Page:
Most notably: higher credit requirements.
Can you still get an investment property loan? Are there options available for financing an investment property if you have bad credit?
While the answers to these questions are nuanced and vary based on multiple factors, the general answers are that yes, you may be able to get an investment property loan with bad credit, and yes, there are many options available to you.
Conventional Mortgage Lenders & Investment Properties
Not all conventional mortgage lenders offer investment property loans.
Even among those that do, they require greater financial stability for investment property loans than owner-occupied property loans. Many lenders require a down payment of at least 15-20%, in addition to high closing costs and fees. Plus, they typically require good to excellent credit (700+), since investment properties pose a greater risk for lenders.
After all, if a landlord gets into trouble financially and defaults on a loan, which will they default on first: their rental property loan or their home mortgage? Their investment property loan, every time.
Options for Investment Property Loans with Bad Credit
Let’s be clear: your credit history matters. The higher your credit score, the more options you’ll have for investment property loans.
If your credit score hangs below 640, you’re going to struggle to find financing. Consider house hacking (more on that shortly) while you work on improving your credit score.
For borrowers with credit ranging between 640-700, you have a few options, but expect to pay higher interest rates and higher points and closing costs than borrowers with sterling credit. Try these options if you have fair or good credit, rather than excellent credit.
Hard Money Loans
Hard money loans are short-term loans for buying and renovating a fixer-upper. The lender typically charges interest-only rather than amortizing the loan, and they expect you to repay the loan in full within 6-24 months.
How? By either selling it (flipping the property) or refinancing it (keeping it a rental, following the BRRRR strategy).
The good news is that hard money lenders focus more on the collateral — the property — and less on your creditworthiness. The bad news: if you want to keep the property as a rental, you need to refinance for a long-term mortgage, and that second lender will certainly scrutinize your credit.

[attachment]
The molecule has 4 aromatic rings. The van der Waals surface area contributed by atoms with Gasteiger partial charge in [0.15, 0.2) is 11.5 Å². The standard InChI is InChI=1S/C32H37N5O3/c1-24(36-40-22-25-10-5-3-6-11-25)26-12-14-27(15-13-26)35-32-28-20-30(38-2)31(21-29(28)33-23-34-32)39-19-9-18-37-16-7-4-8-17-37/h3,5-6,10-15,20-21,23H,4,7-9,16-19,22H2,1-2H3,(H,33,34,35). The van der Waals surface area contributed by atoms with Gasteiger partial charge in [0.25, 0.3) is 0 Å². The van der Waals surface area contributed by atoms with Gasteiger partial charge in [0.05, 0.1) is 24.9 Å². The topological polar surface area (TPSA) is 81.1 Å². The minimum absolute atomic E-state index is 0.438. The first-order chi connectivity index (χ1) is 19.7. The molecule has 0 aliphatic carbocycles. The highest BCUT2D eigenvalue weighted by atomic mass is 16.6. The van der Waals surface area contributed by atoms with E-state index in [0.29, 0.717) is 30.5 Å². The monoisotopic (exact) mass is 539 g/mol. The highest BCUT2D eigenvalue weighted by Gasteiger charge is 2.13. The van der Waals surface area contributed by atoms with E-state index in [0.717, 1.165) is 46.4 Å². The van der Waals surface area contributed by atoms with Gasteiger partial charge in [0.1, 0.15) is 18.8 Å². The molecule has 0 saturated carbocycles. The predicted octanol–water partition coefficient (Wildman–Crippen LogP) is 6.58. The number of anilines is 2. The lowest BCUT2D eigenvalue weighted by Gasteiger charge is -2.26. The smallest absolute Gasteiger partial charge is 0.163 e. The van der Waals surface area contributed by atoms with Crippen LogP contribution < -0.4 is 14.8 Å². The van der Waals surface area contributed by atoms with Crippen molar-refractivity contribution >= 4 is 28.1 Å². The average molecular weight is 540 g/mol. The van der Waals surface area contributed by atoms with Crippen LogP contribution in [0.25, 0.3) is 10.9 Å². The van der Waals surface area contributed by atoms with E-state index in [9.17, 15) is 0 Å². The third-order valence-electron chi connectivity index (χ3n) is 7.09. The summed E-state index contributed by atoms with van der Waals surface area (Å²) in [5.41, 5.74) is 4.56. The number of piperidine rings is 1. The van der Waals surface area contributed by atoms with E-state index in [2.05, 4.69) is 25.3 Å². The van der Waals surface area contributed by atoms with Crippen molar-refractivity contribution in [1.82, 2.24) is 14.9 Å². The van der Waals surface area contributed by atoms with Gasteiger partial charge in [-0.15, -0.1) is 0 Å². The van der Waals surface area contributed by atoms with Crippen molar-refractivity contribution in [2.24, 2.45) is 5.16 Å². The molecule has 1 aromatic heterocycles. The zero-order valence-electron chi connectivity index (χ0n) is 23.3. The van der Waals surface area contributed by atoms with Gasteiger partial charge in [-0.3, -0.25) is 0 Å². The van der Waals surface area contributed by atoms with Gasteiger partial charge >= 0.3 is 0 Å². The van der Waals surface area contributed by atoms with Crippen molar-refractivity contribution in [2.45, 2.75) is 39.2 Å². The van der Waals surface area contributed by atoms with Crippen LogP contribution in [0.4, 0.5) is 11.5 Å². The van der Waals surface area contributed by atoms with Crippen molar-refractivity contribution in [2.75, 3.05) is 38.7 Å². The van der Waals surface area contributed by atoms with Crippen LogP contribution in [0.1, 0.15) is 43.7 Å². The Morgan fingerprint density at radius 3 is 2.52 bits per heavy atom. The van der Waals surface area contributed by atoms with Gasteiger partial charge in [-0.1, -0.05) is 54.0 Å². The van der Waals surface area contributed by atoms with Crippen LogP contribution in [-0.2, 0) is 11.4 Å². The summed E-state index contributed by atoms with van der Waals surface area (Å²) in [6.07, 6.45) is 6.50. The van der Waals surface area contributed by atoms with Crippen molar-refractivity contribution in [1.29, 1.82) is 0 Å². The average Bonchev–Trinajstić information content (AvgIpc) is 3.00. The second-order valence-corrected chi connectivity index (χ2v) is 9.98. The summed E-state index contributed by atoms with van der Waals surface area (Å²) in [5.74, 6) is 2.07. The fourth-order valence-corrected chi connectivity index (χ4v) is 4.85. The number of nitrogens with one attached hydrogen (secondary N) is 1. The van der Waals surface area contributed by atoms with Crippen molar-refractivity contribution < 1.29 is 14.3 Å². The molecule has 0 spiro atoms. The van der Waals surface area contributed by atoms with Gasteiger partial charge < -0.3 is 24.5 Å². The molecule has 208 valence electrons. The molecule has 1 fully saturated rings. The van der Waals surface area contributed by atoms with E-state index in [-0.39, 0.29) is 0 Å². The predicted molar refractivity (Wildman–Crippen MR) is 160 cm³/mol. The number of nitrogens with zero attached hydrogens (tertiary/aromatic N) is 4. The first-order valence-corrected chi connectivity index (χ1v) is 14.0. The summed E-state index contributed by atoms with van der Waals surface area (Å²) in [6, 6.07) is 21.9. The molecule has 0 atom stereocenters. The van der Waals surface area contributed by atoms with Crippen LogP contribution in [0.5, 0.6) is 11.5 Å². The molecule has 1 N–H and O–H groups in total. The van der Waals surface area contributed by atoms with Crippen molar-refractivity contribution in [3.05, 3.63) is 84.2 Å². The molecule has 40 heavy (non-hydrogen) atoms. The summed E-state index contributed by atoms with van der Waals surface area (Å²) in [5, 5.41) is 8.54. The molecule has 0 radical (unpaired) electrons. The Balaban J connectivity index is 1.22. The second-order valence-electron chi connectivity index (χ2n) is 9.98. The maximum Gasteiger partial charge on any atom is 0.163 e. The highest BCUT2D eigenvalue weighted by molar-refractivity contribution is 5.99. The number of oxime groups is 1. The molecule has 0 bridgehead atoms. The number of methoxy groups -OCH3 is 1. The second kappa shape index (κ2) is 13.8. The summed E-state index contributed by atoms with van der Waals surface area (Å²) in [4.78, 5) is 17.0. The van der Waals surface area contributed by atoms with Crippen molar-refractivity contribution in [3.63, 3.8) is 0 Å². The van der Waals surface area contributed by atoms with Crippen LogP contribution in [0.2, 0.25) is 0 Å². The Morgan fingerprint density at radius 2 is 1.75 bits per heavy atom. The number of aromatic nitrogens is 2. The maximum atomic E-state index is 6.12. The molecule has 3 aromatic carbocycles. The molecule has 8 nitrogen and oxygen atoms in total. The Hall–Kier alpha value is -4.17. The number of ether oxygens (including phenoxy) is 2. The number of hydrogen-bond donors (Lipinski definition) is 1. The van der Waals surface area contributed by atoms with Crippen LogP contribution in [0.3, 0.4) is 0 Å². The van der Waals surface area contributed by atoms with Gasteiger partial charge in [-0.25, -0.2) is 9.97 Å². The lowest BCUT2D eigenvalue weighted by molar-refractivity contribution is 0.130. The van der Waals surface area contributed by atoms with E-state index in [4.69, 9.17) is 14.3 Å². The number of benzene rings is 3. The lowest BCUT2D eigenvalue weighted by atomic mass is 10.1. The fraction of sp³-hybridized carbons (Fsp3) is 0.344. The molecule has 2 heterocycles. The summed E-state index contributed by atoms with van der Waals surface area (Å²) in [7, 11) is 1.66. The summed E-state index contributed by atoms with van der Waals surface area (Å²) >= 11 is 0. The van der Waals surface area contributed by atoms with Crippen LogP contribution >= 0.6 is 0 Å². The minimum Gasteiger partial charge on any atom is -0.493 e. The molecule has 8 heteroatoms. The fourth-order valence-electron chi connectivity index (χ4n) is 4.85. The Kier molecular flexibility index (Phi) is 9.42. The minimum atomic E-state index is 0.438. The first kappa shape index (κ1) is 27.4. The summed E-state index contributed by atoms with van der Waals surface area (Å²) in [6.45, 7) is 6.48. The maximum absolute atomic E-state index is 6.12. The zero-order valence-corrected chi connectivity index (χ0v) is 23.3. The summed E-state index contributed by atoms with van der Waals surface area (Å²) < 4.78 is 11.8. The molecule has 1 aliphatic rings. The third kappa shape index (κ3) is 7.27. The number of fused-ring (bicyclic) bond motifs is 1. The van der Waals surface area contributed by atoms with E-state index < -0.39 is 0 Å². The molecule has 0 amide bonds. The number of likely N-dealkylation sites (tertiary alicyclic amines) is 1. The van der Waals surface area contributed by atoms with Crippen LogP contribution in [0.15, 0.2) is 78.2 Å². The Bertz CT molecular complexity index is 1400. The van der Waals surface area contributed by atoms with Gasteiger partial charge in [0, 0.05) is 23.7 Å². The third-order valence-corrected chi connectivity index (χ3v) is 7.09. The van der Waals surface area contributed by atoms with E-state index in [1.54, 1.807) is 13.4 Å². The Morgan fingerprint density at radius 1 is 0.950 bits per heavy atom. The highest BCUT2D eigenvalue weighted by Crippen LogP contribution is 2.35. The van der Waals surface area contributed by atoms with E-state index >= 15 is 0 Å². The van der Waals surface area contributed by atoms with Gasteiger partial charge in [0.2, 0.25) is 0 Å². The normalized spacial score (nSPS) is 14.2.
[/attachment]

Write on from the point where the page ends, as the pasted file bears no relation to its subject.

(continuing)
Hard money loans have many pros and cons. Among the pros, you can expect speed and flexibility in the loan process because you’re not dealing with a bank or lender that uses a standardized underwriting process. And, since your property is being used as collateral, your lender can just take your property if you are unable to make payments, resulting in a less rigid approval process.
Try Civic Financial as a purchase-rehab lender that doesn’t have a minimum credit score. Alternatively, Lendency requires a minimum credit score of only 575, and RCN Capital requires credit of 650 or higher. If your credit is a little better, try LendingHome or LendingOne, both of which require scores of 680 or higher.
Investors looking for long-term rental property mortgages typically need better credit than those just looking for short-term purchase-rehab loans.
Portfolio lenders keep their loans on their own books (within their own portfolio) rather than bundling them and selling them in bulk to multinational corporations like conventional lenders do. They’re usually private companies or local community banks.
They do scrutinize your credit, although some allow weaker credit scores. The most flexible I know of is Civic Financial, which allows borrowers with credit as low as 600. Other options, such as Visio, LendingHome, LendingOne, and RCN Capital all require credit scores of 680 or higher.
Apply with a Partner
One simple way to get an investment property loan with bad credit is to apply with a partner or co-borrower. In this case, both parties’ credit scores will be taken into consideration, and you will both be responsible for the loan and making payments. This offers your lender additional assurance that they’ll receive their monthly payments consistently, making it easier to get approved.
Just make sure that your partner/co-borrower is creditworthy, as it would defeat the purpose of applying jointly if you both have bad credit.
One other option you could try is multifamily house hacking, a simple concept in which you buy a small multifamily property and move into one of the units and rent out the others. This way you could qualify for low-credit, low down payment mortgage options, such as a Fannie Mae HomeReady loan used for a rental. On top of that, your renters will essentially cover your mortgage payments through their own rent payments.